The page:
You put together a dozen or two of those plus some introduction and some final thoughts and you have a piece that would be easy to write each day. It wouldn’t have to be comprehensive because it could run alongside the box score or a capsule scoring recap or what have you (and remember: people already have the basics from the web or TV).  The story would give readers something they couldn’t get elsewhere, however: the voice of a guy they’ve come to trust over the past couple of years telling it like it is, informed by his close-to-the-team perspective.

If a beat writer does this 162 times a year — or if he provides sharp, opinion-oriented game stories in another form — it would give him a chance to develop hobby horses and running jokes. If it was done well it would be a unique product that readers would seek out every day. People don’t reach for a specific paper as much as they used to because the news has become so commoditzed. People would seek out something like this, however. That’s good for the paper. It’s also good for the writers personally, as it would provide them a chance to set themselves apart from the crowd and cultivate a personal brand. Best of all: it would give the reader a fresh, informed take on the game which the current brand of off-the-shelf gamers really don’t provide.

Andy Martino will probably take a lot of crap for his Mets-Astros gamer today.  It’s misplaced crap, however, because I think it’s exactly that sort of thing that could constitute the future of baseball reporting.

Video: Benches empty after Yankees, Blue Jays trade beanballs at the Rogers Centre

ST. PETERSBURG, FL - SEPTEMBER 22:  Luis Severino #40 of the New York Yankees throws during the seventh inning of a game against the Tampa Bay Rays at Tropicana Field on September 22, 2016 in St. Petersburg, Florida. (Photo by Mike Carlson/Getty Images)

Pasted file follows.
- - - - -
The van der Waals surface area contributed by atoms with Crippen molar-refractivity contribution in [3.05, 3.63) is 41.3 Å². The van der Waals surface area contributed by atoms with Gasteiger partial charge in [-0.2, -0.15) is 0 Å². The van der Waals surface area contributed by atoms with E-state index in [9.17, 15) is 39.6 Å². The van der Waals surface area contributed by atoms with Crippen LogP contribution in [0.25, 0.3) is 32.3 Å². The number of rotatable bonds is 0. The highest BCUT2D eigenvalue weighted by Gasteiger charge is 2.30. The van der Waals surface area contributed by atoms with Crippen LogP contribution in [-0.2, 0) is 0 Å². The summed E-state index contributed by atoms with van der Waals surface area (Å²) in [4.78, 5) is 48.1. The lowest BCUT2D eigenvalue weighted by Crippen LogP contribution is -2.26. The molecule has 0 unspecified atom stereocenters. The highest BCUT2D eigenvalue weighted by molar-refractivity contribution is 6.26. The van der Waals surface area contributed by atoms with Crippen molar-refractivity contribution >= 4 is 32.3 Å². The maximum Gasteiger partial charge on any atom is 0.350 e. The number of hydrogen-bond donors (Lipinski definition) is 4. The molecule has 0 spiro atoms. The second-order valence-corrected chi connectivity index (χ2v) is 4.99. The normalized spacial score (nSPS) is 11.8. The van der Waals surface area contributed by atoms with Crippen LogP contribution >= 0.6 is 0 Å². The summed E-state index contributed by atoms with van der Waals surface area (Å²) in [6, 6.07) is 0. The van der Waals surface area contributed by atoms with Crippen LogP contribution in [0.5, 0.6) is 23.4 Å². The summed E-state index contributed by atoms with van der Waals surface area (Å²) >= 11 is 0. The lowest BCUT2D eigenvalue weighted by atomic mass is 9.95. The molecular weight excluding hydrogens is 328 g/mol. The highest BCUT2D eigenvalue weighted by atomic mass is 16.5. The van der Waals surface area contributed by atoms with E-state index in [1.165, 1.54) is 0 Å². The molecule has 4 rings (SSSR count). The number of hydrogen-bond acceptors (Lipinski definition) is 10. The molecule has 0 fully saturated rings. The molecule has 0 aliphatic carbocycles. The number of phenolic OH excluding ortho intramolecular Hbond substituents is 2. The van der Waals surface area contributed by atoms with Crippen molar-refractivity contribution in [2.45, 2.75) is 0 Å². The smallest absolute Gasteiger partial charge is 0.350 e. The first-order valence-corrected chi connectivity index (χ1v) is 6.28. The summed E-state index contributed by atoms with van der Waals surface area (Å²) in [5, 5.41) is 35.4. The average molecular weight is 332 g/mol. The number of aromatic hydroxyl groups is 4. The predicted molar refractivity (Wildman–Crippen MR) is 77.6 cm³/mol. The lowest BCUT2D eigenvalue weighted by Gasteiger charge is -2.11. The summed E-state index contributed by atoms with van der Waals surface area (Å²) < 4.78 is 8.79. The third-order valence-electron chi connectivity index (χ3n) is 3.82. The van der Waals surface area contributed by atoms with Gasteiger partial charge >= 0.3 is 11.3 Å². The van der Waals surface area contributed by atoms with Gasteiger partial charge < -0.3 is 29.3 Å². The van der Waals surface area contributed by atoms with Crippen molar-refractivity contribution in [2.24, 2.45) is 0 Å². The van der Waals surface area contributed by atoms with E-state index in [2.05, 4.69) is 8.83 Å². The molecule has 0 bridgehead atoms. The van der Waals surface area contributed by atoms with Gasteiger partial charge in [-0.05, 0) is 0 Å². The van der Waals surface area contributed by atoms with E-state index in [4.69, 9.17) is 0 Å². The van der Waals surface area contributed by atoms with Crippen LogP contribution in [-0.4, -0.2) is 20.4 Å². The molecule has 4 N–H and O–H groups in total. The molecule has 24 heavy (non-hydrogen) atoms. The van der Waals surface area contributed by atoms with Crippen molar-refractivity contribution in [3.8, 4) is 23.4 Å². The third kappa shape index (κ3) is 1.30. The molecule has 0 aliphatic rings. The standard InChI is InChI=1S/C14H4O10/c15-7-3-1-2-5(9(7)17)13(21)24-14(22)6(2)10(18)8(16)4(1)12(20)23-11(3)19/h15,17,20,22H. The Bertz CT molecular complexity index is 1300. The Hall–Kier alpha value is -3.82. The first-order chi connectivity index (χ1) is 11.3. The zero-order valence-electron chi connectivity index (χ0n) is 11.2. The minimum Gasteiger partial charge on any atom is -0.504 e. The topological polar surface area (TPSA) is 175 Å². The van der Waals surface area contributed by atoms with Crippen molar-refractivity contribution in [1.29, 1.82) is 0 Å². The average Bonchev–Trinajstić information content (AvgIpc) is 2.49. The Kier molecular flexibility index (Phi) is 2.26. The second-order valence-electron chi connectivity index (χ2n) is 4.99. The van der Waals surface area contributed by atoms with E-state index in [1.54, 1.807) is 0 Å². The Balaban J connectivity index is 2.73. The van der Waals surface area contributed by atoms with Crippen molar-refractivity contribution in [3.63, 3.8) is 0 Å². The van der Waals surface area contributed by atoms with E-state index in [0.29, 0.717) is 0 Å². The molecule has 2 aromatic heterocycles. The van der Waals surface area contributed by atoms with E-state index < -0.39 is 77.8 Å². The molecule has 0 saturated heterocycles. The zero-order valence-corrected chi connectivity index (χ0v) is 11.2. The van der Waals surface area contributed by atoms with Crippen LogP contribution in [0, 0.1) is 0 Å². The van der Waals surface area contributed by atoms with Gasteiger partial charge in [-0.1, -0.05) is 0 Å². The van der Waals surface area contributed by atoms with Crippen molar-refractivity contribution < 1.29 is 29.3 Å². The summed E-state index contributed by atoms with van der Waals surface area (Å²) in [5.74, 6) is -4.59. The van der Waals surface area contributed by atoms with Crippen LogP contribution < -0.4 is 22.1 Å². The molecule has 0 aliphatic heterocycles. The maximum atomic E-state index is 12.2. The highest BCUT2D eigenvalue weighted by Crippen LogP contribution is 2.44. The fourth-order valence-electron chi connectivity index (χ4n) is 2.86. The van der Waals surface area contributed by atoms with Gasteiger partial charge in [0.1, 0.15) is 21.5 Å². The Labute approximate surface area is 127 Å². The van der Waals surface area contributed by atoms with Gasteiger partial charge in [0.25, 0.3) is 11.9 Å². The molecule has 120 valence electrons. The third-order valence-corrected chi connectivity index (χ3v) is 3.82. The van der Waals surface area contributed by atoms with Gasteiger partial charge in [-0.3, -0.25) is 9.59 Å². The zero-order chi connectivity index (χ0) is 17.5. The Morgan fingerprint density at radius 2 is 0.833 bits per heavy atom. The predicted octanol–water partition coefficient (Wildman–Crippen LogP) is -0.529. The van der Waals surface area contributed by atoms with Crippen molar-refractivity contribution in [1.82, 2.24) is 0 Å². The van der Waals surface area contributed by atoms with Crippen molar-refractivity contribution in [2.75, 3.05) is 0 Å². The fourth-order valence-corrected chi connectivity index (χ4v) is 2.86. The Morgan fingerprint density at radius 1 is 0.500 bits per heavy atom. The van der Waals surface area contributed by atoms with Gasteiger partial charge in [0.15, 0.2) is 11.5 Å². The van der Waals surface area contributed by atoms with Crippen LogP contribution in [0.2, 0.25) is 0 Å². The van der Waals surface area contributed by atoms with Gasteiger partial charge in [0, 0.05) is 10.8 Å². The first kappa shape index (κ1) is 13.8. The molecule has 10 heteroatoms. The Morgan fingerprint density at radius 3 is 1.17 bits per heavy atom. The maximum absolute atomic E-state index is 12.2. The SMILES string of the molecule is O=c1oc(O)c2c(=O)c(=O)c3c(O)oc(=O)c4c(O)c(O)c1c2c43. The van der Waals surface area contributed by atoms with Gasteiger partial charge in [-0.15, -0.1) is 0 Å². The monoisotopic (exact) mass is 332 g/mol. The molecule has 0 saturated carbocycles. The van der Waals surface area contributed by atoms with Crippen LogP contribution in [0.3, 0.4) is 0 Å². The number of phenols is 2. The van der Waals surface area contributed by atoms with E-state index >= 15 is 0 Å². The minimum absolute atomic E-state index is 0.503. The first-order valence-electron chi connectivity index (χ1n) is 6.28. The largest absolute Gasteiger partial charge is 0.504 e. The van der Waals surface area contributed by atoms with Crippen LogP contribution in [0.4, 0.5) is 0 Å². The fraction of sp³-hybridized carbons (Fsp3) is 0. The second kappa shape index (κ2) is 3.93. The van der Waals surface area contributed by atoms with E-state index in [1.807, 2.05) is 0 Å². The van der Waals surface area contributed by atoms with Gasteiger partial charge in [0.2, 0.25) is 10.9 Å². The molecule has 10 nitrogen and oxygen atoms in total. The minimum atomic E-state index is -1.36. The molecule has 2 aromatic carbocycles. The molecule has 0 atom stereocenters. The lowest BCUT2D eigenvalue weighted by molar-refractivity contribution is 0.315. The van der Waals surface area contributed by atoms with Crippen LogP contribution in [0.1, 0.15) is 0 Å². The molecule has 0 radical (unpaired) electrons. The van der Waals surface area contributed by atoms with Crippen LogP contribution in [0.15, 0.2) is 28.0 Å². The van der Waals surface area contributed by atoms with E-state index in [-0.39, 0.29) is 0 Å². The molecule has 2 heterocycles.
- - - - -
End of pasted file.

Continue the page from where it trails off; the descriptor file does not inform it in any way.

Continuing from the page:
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Emotions are apparently high all around baseball, not just in Miami. In Toronto, the emotion was anger between the Yankees and Blue Jays.

Josh Donaldson was hit by a Luis Severino 1-1, 97 MPH fastball with one out in the bottom of the first inning. In the top of the second, J.A. Happ threw to fastballs back-to-back that were up and in to Chase Headley. The second one hit him. The Yankees, understandably, were not too happy about it, but order was quickly restored and play resumed with home plate umpire Todd Tichenor issuing warnings to both teams. The Yankees would finish the inning without scoring a run.

In the bottom of the second, Severino began the inning with two up and in fastballs at Justin Smoak. Both Severino and manager Joe Girardi were ejected and the benches emptied again, this time with more anger. There was some yelling as well as some pushing and shoving.

It doesn’t appear that Severino appeared to intentionally hit Donaldson, but he very clearly intended to retaliate against Smoak. Happ has issued retaliatory beanballs before in defense of Donaldson. He did so on April 23 against the Athletics. Donaldson hit a home run in the second inning and was hit by a Liam Hendriks pitch in the sixth. Khris Davis led off the next inning for the A’s and Happ hit him with a pitch. Plus, Happ’s two pitches to Headley were both up and in.

Severino and Happ are likely looking at fines. There’s a possibility of suspensions as well. Happ, however, was not ejected from the game.

Marlins, Mets pay tribute Jose Fernandez prior to Monday’s game

MIAMI, FL - SEPTEMBER 26: A memorial outside of Marlins Park in honor of late Miami Marlins pitcher Jose Fernandez before the game against the New York Mets on September 26, 2016 in Miami, Florida. (Photo by Rob Foldy/Getty Images)
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As expected, the Marlins and Mets paid their respect to pitcher Jose Fernandez prior to the start of Monday night’s game at Marlins Park. It was emotionally charged and very tough to watch without becoming a sobbing mess.

The stadium was as quiet as a library even before the P.A. requested a moment of silence. The Marlins’ players rubbed the chalk line, just as Fernandez used to do. The starters — sans starting pitcher Adam Conley — rallied around the pitchers’ mound. The Mets’ players poured out onto the field and removed their caps as the National Anthem was played.

Once the anthem was completed, the stadium remained quiet. The Mets and Marlins formed lines and went through hugging each player. The fans began chanting, “Jose, Jose, Jose!”

The rest of the Marlins joined the starters and they wrapped around the edge of the dirt on the pitcher’s mound. Some of them drew in the dirt with their fingers. Others rubbed dirt on their pants. Then, they huddled and Giancarlo Stanton gave a motivational speech of sorts. The players came in close and they all put their index fingers in the middle, pointed up at the sky, and broke the huddle to begin the game.

There is crying in baseball.